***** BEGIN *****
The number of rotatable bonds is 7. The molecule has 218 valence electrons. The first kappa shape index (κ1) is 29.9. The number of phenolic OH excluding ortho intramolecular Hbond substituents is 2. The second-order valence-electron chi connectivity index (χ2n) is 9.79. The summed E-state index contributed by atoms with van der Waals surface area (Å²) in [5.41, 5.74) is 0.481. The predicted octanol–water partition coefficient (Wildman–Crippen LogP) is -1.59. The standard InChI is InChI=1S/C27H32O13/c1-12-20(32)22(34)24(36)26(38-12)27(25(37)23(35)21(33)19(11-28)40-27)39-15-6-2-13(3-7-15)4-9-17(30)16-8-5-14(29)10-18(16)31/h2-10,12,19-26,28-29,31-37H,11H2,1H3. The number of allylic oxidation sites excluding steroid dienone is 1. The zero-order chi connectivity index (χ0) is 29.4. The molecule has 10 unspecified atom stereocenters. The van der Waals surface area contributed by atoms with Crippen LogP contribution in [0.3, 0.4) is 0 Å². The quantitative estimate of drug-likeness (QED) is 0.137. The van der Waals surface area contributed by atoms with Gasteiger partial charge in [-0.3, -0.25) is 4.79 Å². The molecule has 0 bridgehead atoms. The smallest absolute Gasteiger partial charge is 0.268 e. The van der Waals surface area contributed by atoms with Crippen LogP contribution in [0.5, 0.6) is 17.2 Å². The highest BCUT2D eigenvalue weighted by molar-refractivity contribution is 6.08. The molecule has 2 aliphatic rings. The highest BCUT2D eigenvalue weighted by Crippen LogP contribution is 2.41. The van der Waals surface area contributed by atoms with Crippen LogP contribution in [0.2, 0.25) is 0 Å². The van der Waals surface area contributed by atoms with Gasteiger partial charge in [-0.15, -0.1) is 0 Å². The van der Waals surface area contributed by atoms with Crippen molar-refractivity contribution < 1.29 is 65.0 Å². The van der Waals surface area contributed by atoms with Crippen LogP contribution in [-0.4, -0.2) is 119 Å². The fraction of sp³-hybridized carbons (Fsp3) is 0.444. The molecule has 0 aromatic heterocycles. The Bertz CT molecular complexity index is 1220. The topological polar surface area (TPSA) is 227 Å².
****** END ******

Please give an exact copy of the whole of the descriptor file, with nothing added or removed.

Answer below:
The number of rotatable bonds is 7. The molecule has 218 valence electrons. The first kappa shape index (κ1) is 29.9. The number of phenolic OH excluding ortho intramolecular Hbond substituents is 2. The second-order valence-electron chi connectivity index (χ2n) is 9.79. The summed E-state index contributed by atoms with van der Waals surface area (Å²) in [5.41, 5.74) is 0.481. The predicted octanol–water partition coefficient (Wildman–Crippen LogP) is -1.59. The standard InChI is InChI=1S/C27H32O13/c1-12-20(32)22(34)24(36)26(38-12)27(25(37)23(35)21(33)19(11-28)40-27)39-15-6-2-13(3-7-15)4-9-17(30)16-8-5-14(29)10-18(16)31/h2-10,12,19-26,28-29,31-37H,11H2,1H3. The number of allylic oxidation sites excluding steroid dienone is 1. The zero-order chi connectivity index (χ0) is 29.4. The molecule has 10 unspecified atom stereocenters. The van der Waals surface area contributed by atoms with Crippen LogP contribution in [0.3, 0.4) is 0 Å². The quantitative estimate of drug-likeness (QED) is 0.137. The van der Waals surface area contributed by atoms with Gasteiger partial charge in [-0.3, -0.25) is 4.79 Å². The molecule has 0 bridgehead atoms. The smallest absolute Gasteiger partial charge is 0.268 e. The van der Waals surface area contributed by atoms with Crippen LogP contribution in [0.5, 0.6) is 17.2 Å². The highest BCUT2D eigenvalue weighted by molar-refractivity contribution is 6.08. The molecule has 2 aliphatic rings. The highest BCUT2D eigenvalue weighted by Crippen LogP contribution is 2.41. The van der Waals surface area contributed by atoms with Crippen LogP contribution in [0.2, 0.25) is 0 Å². The van der Waals surface area contributed by atoms with Gasteiger partial charge in [-0.15, -0.1) is 0 Å². The van der Waals surface area contributed by atoms with Crippen molar-refractivity contribution < 1.29 is 65.0 Å². The van der Waals surface area contributed by atoms with Crippen LogP contribution in [-0.4, -0.2) is 119 Å². The fraction of sp³-hybridized carbons (Fsp3) is 0.444. The molecule has 0 aromatic heterocycles. The Bertz CT molecular complexity index is 1220. The topological polar surface area (TPSA) is 227 Å².